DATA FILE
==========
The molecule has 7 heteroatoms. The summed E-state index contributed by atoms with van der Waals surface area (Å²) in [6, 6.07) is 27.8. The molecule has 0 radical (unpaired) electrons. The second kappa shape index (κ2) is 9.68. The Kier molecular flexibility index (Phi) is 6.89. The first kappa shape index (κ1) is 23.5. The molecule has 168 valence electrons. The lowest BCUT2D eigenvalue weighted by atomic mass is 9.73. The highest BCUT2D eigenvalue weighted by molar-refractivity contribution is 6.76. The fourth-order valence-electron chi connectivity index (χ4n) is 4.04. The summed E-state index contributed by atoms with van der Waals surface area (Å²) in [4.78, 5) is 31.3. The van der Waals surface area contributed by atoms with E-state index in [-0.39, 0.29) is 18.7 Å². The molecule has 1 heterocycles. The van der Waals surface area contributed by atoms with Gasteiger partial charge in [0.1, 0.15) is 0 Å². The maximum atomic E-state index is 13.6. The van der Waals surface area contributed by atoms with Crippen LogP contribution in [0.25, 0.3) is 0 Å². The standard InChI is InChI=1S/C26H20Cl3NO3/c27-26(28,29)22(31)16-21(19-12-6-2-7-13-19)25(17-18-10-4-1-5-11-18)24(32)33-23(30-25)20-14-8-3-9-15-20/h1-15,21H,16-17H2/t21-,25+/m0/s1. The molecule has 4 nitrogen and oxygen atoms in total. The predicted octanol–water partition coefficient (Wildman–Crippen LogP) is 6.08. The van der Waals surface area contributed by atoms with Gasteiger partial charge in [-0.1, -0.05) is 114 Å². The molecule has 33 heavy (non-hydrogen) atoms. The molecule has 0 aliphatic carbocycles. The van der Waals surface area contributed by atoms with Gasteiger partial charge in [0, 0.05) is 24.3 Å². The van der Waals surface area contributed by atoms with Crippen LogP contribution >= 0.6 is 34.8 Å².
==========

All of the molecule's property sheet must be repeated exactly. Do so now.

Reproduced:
The molecule has 7 heteroatoms. The summed E-state index contributed by atoms with van der Waals surface area (Å²) in [6, 6.07) is 27.8. The molecule has 0 radical (unpaired) electrons. The second kappa shape index (κ2) is 9.68. The Kier molecular flexibility index (Phi) is 6.89. The first kappa shape index (κ1) is 23.5. The molecule has 168 valence electrons. The lowest BCUT2D eigenvalue weighted by atomic mass is 9.73. The highest BCUT2D eigenvalue weighted by molar-refractivity contribution is 6.76. The fourth-order valence-electron chi connectivity index (χ4n) is 4.04. The summed E-state index contributed by atoms with van der Waals surface area (Å²) in [4.78, 5) is 31.3. The van der Waals surface area contributed by atoms with E-state index in [-0.39, 0.29) is 18.7 Å². The molecule has 1 heterocycles. The van der Waals surface area contributed by atoms with Gasteiger partial charge in [0.1, 0.15) is 0 Å². The maximum atomic E-state index is 13.6. The van der Waals surface area contributed by atoms with Crippen LogP contribution in [0.25, 0.3) is 0 Å². The standard InChI is InChI=1S/C26H20Cl3NO3/c27-26(28,29)22(31)16-21(19-12-6-2-7-13-19)25(17-18-10-4-1-5-11-18)24(32)33-23(30-25)20-14-8-3-9-15-20/h1-15,21H,16-17H2/t21-,25+/m0/s1. The molecule has 4 nitrogen and oxygen atoms in total. The predicted octanol–water partition coefficient (Wildman–Crippen LogP) is 6.08. The van der Waals surface area contributed by atoms with Gasteiger partial charge in [-0.1, -0.05) is 114 Å². The molecule has 33 heavy (non-hydrogen) atoms. The molecule has 0 aliphatic carbocycles. The van der Waals surface area contributed by atoms with Gasteiger partial charge in [0, 0.05) is 24.3 Å². The van der Waals surface area contributed by atoms with Crippen LogP contribution >= 0.6 is 34.8 Å².